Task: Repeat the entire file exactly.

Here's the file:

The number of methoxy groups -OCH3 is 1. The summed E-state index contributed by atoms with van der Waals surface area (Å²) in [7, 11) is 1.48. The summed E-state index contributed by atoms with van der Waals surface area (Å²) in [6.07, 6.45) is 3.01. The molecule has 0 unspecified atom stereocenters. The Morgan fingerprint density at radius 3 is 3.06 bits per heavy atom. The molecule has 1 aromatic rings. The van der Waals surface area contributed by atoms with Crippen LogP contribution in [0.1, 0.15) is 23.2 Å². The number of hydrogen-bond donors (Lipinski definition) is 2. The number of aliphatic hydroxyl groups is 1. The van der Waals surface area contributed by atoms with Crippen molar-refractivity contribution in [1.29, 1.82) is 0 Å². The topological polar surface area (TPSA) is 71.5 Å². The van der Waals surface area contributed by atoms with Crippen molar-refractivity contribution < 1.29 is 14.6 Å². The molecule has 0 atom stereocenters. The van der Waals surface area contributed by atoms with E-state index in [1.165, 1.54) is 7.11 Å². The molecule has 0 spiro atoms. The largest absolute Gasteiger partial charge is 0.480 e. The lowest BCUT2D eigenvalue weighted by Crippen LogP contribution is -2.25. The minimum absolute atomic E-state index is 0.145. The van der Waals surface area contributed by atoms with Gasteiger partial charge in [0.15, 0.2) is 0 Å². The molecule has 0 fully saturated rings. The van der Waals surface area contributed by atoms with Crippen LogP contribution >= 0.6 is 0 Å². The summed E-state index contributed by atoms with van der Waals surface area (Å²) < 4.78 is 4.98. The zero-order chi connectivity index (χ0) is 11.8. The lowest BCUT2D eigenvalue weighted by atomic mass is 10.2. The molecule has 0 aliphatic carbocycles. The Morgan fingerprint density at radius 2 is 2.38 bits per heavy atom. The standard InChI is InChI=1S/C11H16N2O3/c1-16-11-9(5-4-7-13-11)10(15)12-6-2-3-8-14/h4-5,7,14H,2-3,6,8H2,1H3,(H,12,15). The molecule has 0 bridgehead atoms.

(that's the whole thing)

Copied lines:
The number of methoxy groups -OCH3 is 1. The summed E-state index contributed by atoms with van der Waals surface area (Å²) in [7, 11) is 1.48. The summed E-state index contributed by atoms with van der Waals surface area (Å²) in [6.07, 6.45) is 3.01. The molecule has 0 unspecified atom stereocenters. The Morgan fingerprint density at radius 3 is 3.06 bits per heavy atom. The molecule has 1 aromatic rings. The van der Waals surface area contributed by atoms with Crippen LogP contribution in [0.1, 0.15) is 23.2 Å². The number of hydrogen-bond donors (Lipinski definition) is 2. The number of aliphatic hydroxyl groups is 1. The van der Waals surface area contributed by atoms with Crippen molar-refractivity contribution in [1.29, 1.82) is 0 Å². The topological polar surface area (TPSA) is 71.5 Å². The van der Waals surface area contributed by atoms with Crippen molar-refractivity contribution < 1.29 is 14.6 Å². The molecule has 0 atom stereocenters. The van der Waals surface area contributed by atoms with E-state index in [1.165, 1.54) is 7.11 Å². The molecule has 0 spiro atoms. The largest absolute Gasteiger partial charge is 0.480 e. The lowest BCUT2D eigenvalue weighted by Crippen LogP contribution is -2.25. The minimum absolute atomic E-state index is 0.145. The van der Waals surface area contributed by atoms with Gasteiger partial charge in [0.15, 0.2) is 0 Å². The molecule has 0 fully saturated rings. The van der Waals surface area contributed by atoms with Crippen LogP contribution >= 0.6 is 0 Å². The summed E-state index contributed by atoms with van der Waals surface area (Å²) < 4.78 is 4.98. The zero-order chi connectivity index (χ0) is 11.8. The lowest BCUT2D eigenvalue weighted by atomic mass is 10.2. The molecule has 0 aliphatic carbocycles. The Morgan fingerprint density at radius 2 is 2.38 bits per heavy atom. The standard InChI is InChI=1S/C11H16N2O3/c1-16-11-9(5-4-7-13-11)10(15)12-6-2-3-8-14/h4-5,7,14H,2-3,6,8H2,1H3,(H,12,15). The molecule has 0 bridgehead atoms.